Tricity News: Advocates say Canada's telecom prices still too high for low income consumers

GATINEAU, Que. — An advocate for low income consumers told a CRTC hearing Tuesday that Canada's telecom companies are using "magic math" that exaggerates how much their mobile data prices have dropped in recent years.

Speaking for the Coalition for Cheaper Wireless Service, John Lawford disputed Bell Canada's estimate that its prices have fallen between 37 per cent and 80 per cent in recent years.

Those estimates cited out-of-date prices that don't reflect the declining cost per gigabits of data over time, Lawford said.

"The companies say that prices have gone down, we say that the companies use 'magic math' to try to show that their prices have dropped," Lawford said.

He said the companies want people to believe that the prices for one or five gigabits of data should be the same today as they were two years ago, while regulators expect networks will become more efficient every year.

While Rogers, Bell and Telus introduced "unlimited" premium plans with no overage fees and a price of $75 per month for at least 10 gigabits of data, Lawford said their flanker brands are only a "bit less" than before.

Flanker brands include Fido and Chatr (Rogers), Virgin and Lucky (Bell) and Koodo and Public (Telus). Quebecor has also added the Fizz flanker brand to its Videotron wireless business.

Lawford said flanker brands still charge between $50 and $60 per month for plans with one or two gigabits of data.

A statement later Tuesday from Telus disputed Lawford's facts, saying its Public Mobile flanker brand has a $23 per month plan with one gigabit of data plus unlimited talk and text. It also has a $38 plan with five gigabits of data.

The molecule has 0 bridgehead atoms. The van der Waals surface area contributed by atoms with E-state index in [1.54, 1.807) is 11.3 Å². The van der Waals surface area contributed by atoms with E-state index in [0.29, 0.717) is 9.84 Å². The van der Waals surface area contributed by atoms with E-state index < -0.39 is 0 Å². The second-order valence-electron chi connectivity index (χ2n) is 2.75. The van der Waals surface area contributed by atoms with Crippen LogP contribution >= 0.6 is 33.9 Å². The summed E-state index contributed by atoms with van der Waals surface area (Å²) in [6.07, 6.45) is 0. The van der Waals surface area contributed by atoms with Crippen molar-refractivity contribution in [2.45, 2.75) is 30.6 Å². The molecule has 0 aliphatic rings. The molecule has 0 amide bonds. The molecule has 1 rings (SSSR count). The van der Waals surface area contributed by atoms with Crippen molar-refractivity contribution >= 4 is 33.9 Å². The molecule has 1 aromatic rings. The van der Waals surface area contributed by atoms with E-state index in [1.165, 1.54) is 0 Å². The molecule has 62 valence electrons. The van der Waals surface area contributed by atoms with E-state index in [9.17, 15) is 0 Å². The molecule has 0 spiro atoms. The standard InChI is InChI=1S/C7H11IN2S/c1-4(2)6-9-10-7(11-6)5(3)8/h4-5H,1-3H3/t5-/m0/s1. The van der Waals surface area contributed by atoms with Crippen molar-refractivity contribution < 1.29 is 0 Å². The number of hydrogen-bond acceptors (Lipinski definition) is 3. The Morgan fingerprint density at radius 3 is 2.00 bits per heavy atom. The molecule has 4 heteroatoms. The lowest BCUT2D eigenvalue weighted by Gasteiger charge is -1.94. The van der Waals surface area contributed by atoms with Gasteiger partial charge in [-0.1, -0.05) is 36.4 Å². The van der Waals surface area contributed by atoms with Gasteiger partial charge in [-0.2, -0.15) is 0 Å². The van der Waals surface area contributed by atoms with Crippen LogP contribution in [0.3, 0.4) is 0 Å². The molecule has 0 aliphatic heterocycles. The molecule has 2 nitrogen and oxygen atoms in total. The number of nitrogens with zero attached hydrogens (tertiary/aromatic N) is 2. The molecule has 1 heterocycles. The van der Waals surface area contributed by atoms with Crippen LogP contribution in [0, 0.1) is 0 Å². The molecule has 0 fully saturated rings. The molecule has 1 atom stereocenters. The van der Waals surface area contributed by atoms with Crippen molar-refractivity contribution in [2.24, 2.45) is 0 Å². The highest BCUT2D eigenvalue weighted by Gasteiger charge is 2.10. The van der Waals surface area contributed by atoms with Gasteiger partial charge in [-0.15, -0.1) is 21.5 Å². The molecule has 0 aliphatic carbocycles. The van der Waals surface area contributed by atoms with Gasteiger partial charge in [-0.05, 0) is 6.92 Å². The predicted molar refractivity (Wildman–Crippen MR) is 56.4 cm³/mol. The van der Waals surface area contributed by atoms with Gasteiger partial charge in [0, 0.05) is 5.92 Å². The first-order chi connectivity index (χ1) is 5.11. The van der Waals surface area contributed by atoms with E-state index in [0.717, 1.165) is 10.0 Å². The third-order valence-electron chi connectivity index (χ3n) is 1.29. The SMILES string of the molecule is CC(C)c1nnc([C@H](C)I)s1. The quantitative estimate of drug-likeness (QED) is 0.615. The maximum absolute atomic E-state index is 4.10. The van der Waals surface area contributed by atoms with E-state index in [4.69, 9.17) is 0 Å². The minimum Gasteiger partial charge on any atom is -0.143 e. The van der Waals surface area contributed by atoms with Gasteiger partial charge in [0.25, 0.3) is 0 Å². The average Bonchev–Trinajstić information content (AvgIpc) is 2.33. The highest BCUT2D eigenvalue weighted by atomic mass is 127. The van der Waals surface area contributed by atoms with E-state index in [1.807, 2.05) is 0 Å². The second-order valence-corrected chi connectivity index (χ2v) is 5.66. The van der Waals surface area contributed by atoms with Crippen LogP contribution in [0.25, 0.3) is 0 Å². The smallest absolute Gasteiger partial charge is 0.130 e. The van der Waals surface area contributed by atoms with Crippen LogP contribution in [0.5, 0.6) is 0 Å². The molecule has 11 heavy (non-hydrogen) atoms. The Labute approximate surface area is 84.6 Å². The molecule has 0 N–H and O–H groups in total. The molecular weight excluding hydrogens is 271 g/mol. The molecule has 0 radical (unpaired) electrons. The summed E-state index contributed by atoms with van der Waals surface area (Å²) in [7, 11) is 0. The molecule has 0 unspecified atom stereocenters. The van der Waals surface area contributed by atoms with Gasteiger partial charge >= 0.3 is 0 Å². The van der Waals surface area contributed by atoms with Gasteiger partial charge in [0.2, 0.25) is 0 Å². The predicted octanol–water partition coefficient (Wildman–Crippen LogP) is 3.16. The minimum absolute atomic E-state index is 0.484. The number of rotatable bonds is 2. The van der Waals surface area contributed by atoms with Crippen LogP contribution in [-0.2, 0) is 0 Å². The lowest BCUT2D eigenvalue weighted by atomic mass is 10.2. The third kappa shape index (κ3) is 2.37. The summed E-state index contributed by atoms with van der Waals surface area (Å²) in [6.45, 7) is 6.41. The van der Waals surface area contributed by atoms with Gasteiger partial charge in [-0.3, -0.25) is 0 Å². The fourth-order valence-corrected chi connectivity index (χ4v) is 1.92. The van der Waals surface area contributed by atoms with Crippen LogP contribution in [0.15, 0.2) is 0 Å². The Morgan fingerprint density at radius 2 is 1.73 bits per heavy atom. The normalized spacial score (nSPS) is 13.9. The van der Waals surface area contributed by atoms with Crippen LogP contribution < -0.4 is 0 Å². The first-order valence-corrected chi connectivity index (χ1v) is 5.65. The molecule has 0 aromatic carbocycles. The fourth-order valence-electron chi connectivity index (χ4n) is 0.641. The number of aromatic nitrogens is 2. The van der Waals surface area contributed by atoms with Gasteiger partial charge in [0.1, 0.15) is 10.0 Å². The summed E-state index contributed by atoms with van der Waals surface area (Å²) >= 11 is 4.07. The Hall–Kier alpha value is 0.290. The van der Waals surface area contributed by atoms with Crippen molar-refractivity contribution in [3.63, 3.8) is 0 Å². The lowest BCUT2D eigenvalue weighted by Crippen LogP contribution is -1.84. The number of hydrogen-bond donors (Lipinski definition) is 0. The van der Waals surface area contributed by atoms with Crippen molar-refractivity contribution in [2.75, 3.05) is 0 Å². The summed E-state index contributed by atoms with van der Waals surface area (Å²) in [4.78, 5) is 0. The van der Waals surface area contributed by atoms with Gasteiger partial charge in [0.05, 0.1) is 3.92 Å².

Lawford's coalition is calling for the CRTC to require carriers to provide a universal basic wireless service for $25 to $30 per month, including four gigabits of data — more than what's currently available with plans currently on the market.

Two groups would qualify for the proposed basic service plan: people whose after-tax of income is below a certain level and people on fixed incomes and aged 65 or older.

The Coalition for Cheaper Wireless Service made its pitch to the CRTC as it continues nine days of hearings into what measures it should take to improve the state of competition in the mobile services industry.

Canada's wireless network owners have told the CRTC that they are already highly competitive with each other and that there's no need for the regulator to impose additional measures to bring down prices even further.

The carriers that already own and operate wireless networks have been united in warning that they'd be forced to scale back future investments in fifth generation wireless networks if the CRTC intervenes.

Among other things, the CRTC has proposed that Canada's three national networks — Bell, Rogers and Telus — should be required to sell wholesale capacity to mobile virtual network operators that don't have full infrastructure.

That theme continued Tuesday with comments by Pierre Karl Peladeau, chief executive and controlling shareholder of Quebecor Inc., which owns the Videotron cable, internet and wireless services.

Peladeau said it's absolutely essential that the CRTC continue to have regulatory measures that contribute to competitive players that have their own facilities, because only they can provide concrete benefits for consumers.

Videotron has invested more than $2.5 billion since 2008 to license wireless spectrum from the government and build network facilities that covers 94.4 per cent of the population of Quebec and 7.9 per cent of Ontario's population, he said.

A pro-MVNO regulatory environment would see Videotron lose some market share and revenue to resellers, reducing its ability to invest in further expansion and innovations, Peladeau said.

The Competition Bureau, another federal agency, opened the hearings on Feb. 18 by warning that the CRTC's plan would put the biggest risk on regional facilities-based carriers such as Videotron, Freedom Mobile and Eastlink.



Article by David Paddon for Tricity News

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